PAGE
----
What risks does a mother take having lots of babies? The risks of high parity and the way to keep your health.
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I am a great grand multigravida mom.  This means I’ve given birth to seven or more children.  Twelve actually.  Believe it or not, I’m still standing and am capable of having more.  People think I’m built for having babies.  Perhaps.  I’d like to think it’s because I’m doing my best to take good care of myself.

There are many ‘risks’ involved with having multiple children.  If you’re willing to work a little bit then the risks aren’t really a consideration when thinking of having more children.

Abnormal Fetal Presentation

This is typically caused by either a lack of abdominal muscle tone or uterine muscle tone (uterine atony).

Understandably, your abdominal muscles can get a little taxed.  Some women even experience diastasis recti (DR), also known as abdominal muscle separation.  There are many websites out there that can help you with either condition.  Fit2b is a well known website that is DR friendly.  As there are exercises out there that can make your DR worse, this website focuses on exercises that will help your abdominal wall pull back together.

Keeping your body in good physical shape is necessary to good health, pregnant with #1 or #12.  I recommend doing whatever exercise you are inclined to do.  Some women like running, others aerobics.  I know that it’s sometimes hard to get out there but you just need to do it!  I’m experiencing that lack of drive right now myself.  But, if you want to have lots of children it’s important you do what you can right now to insure your good health.  Every little bit helps!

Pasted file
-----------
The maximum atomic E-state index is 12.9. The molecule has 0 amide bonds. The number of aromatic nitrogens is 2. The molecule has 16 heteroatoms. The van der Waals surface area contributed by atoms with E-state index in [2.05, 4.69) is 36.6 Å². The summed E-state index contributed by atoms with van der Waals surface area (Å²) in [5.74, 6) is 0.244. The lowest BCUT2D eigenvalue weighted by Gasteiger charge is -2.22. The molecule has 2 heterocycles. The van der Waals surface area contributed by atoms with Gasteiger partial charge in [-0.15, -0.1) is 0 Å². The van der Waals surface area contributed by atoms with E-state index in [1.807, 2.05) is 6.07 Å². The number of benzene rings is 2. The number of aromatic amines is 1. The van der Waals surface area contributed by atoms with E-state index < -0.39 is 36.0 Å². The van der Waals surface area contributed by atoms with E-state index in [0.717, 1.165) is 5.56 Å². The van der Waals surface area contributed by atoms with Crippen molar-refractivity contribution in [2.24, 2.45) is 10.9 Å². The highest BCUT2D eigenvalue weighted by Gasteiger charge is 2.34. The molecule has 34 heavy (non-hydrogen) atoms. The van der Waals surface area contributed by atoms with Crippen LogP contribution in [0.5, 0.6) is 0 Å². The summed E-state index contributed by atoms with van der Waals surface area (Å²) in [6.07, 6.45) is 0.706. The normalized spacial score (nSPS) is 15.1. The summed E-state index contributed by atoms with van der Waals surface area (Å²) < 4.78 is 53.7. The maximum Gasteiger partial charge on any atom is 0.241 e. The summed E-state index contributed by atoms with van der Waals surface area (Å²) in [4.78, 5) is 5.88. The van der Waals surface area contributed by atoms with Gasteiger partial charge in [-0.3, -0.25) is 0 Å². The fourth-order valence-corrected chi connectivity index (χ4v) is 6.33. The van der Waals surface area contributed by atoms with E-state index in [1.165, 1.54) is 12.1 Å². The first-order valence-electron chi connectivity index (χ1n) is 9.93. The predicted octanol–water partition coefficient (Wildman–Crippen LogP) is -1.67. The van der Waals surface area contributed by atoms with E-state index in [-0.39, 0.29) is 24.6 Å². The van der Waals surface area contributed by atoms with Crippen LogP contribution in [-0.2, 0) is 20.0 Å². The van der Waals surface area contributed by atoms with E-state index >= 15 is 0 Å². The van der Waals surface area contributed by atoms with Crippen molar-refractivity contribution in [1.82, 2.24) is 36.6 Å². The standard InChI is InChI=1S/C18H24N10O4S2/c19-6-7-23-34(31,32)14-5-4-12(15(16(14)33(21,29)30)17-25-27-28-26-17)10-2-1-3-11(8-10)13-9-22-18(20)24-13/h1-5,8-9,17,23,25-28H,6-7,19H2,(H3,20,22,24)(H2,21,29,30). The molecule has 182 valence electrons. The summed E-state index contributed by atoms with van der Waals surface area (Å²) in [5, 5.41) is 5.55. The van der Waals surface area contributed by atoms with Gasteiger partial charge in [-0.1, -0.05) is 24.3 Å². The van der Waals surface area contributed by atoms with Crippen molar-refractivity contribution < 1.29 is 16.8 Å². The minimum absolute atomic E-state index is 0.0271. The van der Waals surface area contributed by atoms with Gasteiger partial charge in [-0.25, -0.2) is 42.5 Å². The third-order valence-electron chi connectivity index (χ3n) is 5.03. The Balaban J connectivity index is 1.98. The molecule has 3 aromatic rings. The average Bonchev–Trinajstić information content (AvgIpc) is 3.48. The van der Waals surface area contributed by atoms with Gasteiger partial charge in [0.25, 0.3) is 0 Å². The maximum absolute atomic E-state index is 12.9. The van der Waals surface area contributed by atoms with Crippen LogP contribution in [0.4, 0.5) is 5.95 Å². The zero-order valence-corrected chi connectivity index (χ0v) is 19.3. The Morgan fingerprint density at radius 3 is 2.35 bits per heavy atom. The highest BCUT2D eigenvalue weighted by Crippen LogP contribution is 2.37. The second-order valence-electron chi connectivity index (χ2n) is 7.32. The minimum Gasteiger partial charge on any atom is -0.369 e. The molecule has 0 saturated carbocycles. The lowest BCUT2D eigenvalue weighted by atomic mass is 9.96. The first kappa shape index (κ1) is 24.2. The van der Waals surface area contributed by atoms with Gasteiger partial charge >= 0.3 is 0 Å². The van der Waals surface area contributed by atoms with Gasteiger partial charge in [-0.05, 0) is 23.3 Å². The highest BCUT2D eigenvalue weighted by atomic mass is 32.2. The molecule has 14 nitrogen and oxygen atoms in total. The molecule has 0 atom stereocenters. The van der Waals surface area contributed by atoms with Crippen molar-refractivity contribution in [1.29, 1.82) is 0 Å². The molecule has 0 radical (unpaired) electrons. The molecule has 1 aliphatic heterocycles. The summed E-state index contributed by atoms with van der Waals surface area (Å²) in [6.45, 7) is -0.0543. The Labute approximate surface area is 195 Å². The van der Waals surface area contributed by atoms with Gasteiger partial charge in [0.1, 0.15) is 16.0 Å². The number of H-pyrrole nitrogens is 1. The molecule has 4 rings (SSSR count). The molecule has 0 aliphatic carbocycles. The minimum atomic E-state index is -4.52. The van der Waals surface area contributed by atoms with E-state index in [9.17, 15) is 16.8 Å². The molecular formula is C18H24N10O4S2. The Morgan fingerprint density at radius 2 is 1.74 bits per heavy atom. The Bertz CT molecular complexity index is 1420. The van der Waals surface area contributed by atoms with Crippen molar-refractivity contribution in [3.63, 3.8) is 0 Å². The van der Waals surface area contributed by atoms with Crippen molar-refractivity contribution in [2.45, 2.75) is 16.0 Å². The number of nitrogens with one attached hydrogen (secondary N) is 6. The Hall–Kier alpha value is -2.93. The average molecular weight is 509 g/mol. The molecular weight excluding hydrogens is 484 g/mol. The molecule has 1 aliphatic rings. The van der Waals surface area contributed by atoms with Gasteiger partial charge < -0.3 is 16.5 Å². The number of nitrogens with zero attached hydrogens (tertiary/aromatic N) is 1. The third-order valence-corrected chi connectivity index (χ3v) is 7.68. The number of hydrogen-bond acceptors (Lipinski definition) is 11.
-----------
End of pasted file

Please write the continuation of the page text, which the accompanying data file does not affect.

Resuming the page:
Uterine atony can be helped by keeping your core in good shape and by drinking raspberry leaf tea.  As this is a muscle you can’t really exercise the tea helps exercise it by causing it to lightly contract itself.  You can drink the tea whether pregnant or not.  It’s actually quite helpful for PMS symptoms, particularly for the pain of cramps.

Rapid Delivery

This ‘side effect’ of being multi gravida (if you’re lucky enough to have it), can’t really be helped, at least not to my knowledge.  After having a few children your uterus and cervix just know what to do.  I tend to have prodomal labors but once active labor kicks in for me things happen pretty quickly.  I’ve gone from 1 cm to complete in one hour before.

Also, if you’ve had a few children, the 2nd stage of labor (the pushing stage) is also quicker.  Again, your body has done this before and knows what to do.  Of course, all of this is contingent on you having had vaginal deliveries as ceserean deliveries are obviously different forms of birth!  The only time I can think of where this stage wouldn’t be quicker would be if your baby is positioned very unusually, as in a face presentation.

Hemorrhage

Hemorrhage occurs for a number of reasons.  There are a few preventative keys you and your care provider can follow to help eliminate your risks.